Shilpa Jain has previously held several higher positions. Besides, she co-founded the dJED Foundation (non-profit foundation) with her husband, Dilip Jain
Inspiring Stories

From Polio Paralysis To Powerhouse: The Remarkable Journey Of Shilpa Mehta Jain

Shilpa Mehta Jain was diagnosed with Polio when she was two months old, and grew up with 94 per cent post-polio syndrome

Written By: | Edited By: | February 20, 2024 हिन्दी में पढ़े

New Delhi: “The image of a person with disability living a life without prejudice is rare,” says Shilpa Mehta Jain, a chartered accountant from Mumbai. As a person with disability, Ms Jain has been subjected to ugly forms of discrimination. From being called a langadi, disabled, or bechari, she has seen and heard it all. The 44-year-old was diagnosed with scoliosis (Polio) when she was two months old, and she grew up with 94 per cent post-polio syndrome, which affected her right limb.

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A Deputy Chief Executive Officer (CEO), Nickel at Vedanta, Ms Jain had to face societal pressure more than the family’s. Recalling her formative years, Ms Jain said,

I come from conservative Marwari society. So, girls education was not prioritised. A girl like me, who had polio, had no chance to achieve anything in life. People used to tell my parents outright that I would be a bojh (burden) to. My parents were told that they may require a lot of money to get me married because no ‘normal’ person would agree to marry me because of my disability. Living such a mindset for the whole of childhood was not easy.

In school, Ms Jain did not let her physical obstacles stand in her way of achieving laurels. She participated in multiple mental skill competitions, from quiz to declamation competitions, and won accolades.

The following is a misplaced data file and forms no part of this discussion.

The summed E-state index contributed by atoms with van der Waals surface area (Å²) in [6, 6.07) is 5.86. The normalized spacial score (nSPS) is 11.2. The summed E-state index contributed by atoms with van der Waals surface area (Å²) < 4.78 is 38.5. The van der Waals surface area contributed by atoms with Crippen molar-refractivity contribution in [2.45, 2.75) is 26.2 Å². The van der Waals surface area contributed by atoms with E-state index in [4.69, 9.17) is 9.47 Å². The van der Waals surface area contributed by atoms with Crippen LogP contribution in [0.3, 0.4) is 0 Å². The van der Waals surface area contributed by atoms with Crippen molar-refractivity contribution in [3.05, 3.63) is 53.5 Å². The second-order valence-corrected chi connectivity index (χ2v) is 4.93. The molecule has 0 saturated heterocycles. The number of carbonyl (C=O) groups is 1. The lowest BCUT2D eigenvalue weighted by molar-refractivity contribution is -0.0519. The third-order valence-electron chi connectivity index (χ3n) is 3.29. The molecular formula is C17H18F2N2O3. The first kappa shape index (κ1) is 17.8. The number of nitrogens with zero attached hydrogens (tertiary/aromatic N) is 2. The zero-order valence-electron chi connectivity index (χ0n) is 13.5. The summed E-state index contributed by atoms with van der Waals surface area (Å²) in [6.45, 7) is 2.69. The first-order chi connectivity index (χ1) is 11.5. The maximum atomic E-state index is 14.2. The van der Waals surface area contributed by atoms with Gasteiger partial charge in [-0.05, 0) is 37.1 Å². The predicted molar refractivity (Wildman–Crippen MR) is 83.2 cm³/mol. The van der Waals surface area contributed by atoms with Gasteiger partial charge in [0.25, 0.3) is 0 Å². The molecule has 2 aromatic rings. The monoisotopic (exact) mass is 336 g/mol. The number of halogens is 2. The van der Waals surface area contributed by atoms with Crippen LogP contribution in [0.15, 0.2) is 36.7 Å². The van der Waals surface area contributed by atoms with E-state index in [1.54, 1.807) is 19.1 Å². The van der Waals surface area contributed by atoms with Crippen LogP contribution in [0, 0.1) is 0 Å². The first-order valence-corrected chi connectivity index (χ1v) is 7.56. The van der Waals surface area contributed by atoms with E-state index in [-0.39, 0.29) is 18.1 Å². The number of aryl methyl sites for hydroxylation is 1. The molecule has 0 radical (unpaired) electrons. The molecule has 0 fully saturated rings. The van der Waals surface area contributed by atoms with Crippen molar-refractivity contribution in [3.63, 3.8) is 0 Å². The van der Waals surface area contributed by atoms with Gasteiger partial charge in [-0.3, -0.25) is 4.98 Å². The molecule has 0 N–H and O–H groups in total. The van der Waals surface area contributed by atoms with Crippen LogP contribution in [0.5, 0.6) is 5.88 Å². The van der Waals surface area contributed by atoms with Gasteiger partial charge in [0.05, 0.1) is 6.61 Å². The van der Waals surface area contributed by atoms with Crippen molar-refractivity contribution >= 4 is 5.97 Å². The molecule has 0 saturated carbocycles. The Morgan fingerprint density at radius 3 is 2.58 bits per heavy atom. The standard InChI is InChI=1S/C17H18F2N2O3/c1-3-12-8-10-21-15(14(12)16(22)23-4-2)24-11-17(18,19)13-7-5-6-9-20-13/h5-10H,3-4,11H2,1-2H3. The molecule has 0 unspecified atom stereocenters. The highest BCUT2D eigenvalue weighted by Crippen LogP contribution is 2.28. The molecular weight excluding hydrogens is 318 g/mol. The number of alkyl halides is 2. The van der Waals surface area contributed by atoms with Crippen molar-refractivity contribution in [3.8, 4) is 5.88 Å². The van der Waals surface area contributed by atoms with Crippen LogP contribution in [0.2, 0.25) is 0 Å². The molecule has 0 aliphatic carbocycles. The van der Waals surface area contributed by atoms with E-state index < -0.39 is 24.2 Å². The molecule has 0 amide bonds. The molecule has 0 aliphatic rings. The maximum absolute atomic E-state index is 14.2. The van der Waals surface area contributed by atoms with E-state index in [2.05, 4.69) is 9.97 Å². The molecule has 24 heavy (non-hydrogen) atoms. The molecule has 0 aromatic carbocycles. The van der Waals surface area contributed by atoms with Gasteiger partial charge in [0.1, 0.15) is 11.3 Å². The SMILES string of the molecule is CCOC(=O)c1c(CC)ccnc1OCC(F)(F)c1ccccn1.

The Hurdles Faced To Make A Name In The Corporate Sector

Ms Jain pursued Chartered Accountancy in 2001 from The Institute of Chartered Accountants of India (ICAI), and cleared all three levels of CA in first attempt. Like other students, Ms Jain was also looking forward to opting for a CA articleship (practical training programme) to gain experience, but she was rejected by several firms despite having a good academic background. At the end, she received an articleship after her father, Shantilal Mehta, a businessman, put in a word for enrollment.

Ms Jain further pursued a Masters in Management Studies (MMS) in 2004 and a Master of Commerce (M.Com) in 2005. After completing the course, she decided to sit for campus interviews, but it was a hard nut to crack.

I was the most qualified student in my batch, but I was placed at the fifth last rank in my course. On Day 1 of the placements, most of the companies did not interview me, and the ones that did finished the interview within one minute. At the end of the day, the placement committee tried to convince me to join my father’s business and then search for a job. I just couldn’t fathom the fact that I was being rejected due to my disability.

This was one of the lowest points of Ms Jain’s life. Her belief in changing the course of her life through education was shaken. But she held it strong and continued to work hard to build a life of dignity, one brick at a time.

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Professional Successions And Accolades

Ms Jain has previously held several leadership positions. Besides, she co-founded the dJED Foundation (non-profit foundation) with her husband, Dilip Jain. The organisation works towards educating the rural and tribal population of Maharashtra, Gujarat and Rajasthan about entrepreneurship and environment.

In 2019, she was bestowed with the Nari Shakti Award for beating the odds in her life. In January, the Institute of Chartered Accountants of India (ICAI) honoured Ms Jain for her professional achievements. She pledged to financially support 100 people with disabilities to pursue their CA.

Looking back at her journey, Ms Jain said,

The outlook of society is such that the moment the word disability comes to their mind, they think that we are in need of sympathy and that we aren’t capable of having a successful professional life. They are unable to see PwDs as equal and lead their lives as everyone else. We need to realise that this is a fundamental issue. Disability matlab daya karo, sympathy karo, but opportunity mat do.

The 44-year-old said that there are millions of people like her in India who yearn for one chance to become financially independent and live a dignified life. Ms Jain’s agenda is to help people with disabilities, inspire and motivate them to become self-reliant.

Watch: Inclusive Education For Students With Disabilities

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